3. Rembrandt Lighting


Rembrandt lighting is so named because the Rembrandt the painter often used this pattern of light in his paintings, as you can see in his self portrait here. Rembrandt lighting is identified by the triangle of light on the cheek. Unlike loop lighting where the shadow of the nose and cheek do not touch, in Rembrandt lighting they do meet which, creates that trapped little triangle of light in the middle. To create proper Rembrandt lighting make sure the eye on the shadow side of the face has light in it and has a catch light, otherwise the eye will be “dead” and not have a nice sparkle. Rembrandt lighting is more dramatic, so like split lighting it creates more mood and a darker feel to your image. Use it appropriately.


Rembrandt lighting by Darlene Hildebrandt.png

To create Rembrandt lighting the subject must turn slightly away from the light. The light must be above the top of their head so that the shadow from their nose falls down towards the cheek. Not every person’s face is ideal for creating Rembrandt lighting. If they have high or prominent cheek bones it will probably work. If they have a small nose or flat bridge of the nose, it may be difficult to achieve. Again, keep in mind you don’t have to make exactly this pattern or another, just so long as the person is flattered, and the mood you want is created – then the lighting is working. If you are using window light and the window goes down to the floor, you may have to block off the bottom portion with a gobo or card, to achieve this type of lighting.

4. Butterfly Lighting


Butterfly lighting is aptly named for the butterfly shaped shadow that is created under the nose by placing the main light source above and directly behind the camera. The photographer is basically shooting underneath the light source for this pattern. It is most often used for glamour style shots and to create shadows under the cheeks and chin. It is also flattering for older subjects as it emphasizes wrinkles less than side lighting.

butterfly lighting by Darlene Hildebrandt-1.png

Butterfly lighting is created by having the light source directly behind the camera and slightly above eye or head level of the subject (depends on the person). It is sometimes supplemented by placing a reflector directly under their chin, with the subject themselves even holding it! This pattern flatters subjects with defined or prominent cheek bones and a slim face. Someone with a round, wide face would look better with loop or even split to slim their face. This pattern is tougher to create using windowlight or a reflector alone. Often a harder light source like the sun or a flash is needed to produce the more defined shadow under the nose.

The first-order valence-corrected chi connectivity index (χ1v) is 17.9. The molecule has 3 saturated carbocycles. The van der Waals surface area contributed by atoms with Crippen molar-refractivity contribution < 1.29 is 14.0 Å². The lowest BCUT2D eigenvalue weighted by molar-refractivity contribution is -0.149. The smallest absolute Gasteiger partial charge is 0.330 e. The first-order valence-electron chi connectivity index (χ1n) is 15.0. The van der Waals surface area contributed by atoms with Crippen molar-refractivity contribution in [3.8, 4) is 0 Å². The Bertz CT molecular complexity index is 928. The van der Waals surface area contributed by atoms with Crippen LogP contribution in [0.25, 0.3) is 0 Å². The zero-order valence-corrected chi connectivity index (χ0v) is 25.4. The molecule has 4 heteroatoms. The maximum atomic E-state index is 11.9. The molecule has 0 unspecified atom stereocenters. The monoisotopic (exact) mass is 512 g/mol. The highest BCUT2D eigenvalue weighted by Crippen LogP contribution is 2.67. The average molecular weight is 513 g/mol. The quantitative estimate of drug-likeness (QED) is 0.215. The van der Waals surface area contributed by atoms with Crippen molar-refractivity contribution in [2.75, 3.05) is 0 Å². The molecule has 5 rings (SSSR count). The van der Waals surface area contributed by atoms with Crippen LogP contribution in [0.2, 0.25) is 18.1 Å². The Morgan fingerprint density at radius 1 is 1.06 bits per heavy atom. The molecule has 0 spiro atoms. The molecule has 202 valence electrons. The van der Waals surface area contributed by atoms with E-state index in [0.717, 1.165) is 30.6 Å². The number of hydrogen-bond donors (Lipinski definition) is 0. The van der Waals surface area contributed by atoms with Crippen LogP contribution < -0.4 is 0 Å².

5. Broad Lighting

Broad lighting is not so much a particular pattern, but a style of lighting. Any of the following patterns of light can be either broad or short: loop, Rembrandt, split.


Broad lighting is when the subject’s face is slightly turned away from centre, and the side of the face which is toward the camera (is broader) is in the light. This produces a larger area of light on the face, and a shadow side which appears smaller. Broad lighting is sometimes used for “high key” portraits. This type of lighting makes a person’s face look broader or wider (hence the name) and can be used on someone with a very slim face to widen it. Most people however want to look slimmer, not wider so this type of lighting would not be appropriate for someone who is heavier or round faced.

broad lighting by Darlene Hildebrandt.png

To create broad lighting the face is turned away from the light source. Notice how the side of the face that is towards the camera has the most light on it and the shadows are falling on the far side of the face, furthest from the camera. Simply put broad lighting illuminates the largest part of the face showing.

6. Short Lighting


Short lighting is the opposite of broad lighting. As you can see by the example here, short lighting puts the side turned towards the camera (that which appears larger) in more shadow. It is often used for low key, or darker portraits. It puts more of the face in shadow, is more sculpting, add 3D qualities, and is slimming and flattering for most people.

short lighting by Darlene Hildebrandt.png

In short lighting, the face is turned towards the light source this time. Notice how the part of the face that is turned away from the camera has the most light on it and the shadows are falling on the near side of the face, closet to the camera. Simply put short lighting has shadows on the largest part of the face showing.

Putting it all together